I hope this post help clarify how SAML works. SAML is everywhere nowadays, which means it’s used a lot for many scenarios and applications. My example is with Palo Alto Global protect, but there’s not much difference when using it for something like Office365 web apps.
A Service Provider (SP) is the entity providing the service, typically in the form of an application.
An Identity Provider (IdP) is the entity providing the identities, including the ability to authenticate a user. The Identity Provider typically also contains the user profile: additional information about the user such as first name, last name, job code, phone number, address, and so on. Depending on the application, some service providers may require a very simple profile (username, email), while others may require a richer set of user data (job code, department, address, location, manager, and so on).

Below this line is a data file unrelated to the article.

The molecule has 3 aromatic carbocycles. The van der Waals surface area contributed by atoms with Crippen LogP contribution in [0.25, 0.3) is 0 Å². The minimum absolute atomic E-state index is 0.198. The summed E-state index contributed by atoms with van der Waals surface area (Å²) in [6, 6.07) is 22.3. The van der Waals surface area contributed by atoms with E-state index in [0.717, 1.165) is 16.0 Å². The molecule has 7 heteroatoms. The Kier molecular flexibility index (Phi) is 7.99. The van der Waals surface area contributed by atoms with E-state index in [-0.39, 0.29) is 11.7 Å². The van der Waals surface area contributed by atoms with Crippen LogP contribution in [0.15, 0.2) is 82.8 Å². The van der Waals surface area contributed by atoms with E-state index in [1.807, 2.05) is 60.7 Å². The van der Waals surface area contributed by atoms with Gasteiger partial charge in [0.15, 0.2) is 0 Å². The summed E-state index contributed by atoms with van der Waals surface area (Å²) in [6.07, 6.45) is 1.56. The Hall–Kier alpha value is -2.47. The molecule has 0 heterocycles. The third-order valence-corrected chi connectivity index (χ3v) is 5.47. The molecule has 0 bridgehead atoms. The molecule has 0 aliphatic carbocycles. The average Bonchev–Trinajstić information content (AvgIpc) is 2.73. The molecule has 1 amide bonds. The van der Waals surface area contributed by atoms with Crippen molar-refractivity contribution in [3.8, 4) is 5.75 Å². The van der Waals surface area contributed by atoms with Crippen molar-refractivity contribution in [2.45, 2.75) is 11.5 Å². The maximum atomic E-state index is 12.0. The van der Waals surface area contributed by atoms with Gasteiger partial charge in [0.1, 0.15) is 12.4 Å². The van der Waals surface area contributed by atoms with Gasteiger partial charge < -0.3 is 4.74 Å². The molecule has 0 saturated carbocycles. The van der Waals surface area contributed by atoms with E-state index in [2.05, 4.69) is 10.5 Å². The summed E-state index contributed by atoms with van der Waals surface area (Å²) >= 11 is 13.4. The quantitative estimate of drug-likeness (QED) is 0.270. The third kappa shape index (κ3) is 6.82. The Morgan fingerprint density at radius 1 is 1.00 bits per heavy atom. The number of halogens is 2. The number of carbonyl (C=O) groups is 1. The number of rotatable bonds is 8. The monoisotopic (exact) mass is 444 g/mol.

A SAML Request, also known as an authentication request, is generated by the Service Provider to “request” an authentication.
A SAML Response is generated by the Identity Provider. It contains the actual assertion of the authenticated user. In addition, a SAML Response may contain additional information, such as user profile information and group/role information, depending on what the Service Provider can support.
A Service Provider Initiated (SP-initiated) sign-in describes the SAML sign-in flow when initiated by the Service Provider. This is typically triggered when the end user tries to access a resource or sign in directly on the Service Provider side, such as when the browser tries to access a protected resource on the Service Provider side.
An Identity Provider Initiated (IdP-initiated) sign-in describes the SAML sign-in flow initiated by the Identity Provider. Instead of the SAML flow being triggered by a redirection from the Service Provider, in this flow the Identity Provider initiates a SAML Response that is redirected to the Service Provider to assert the user’s identity.
SAML assertions are the messages exchanged between an identity provider (IdP) and service provider (SP) that confidentially identify who a user is, what pertinent information exists, and what they’re authorized or entitled to access.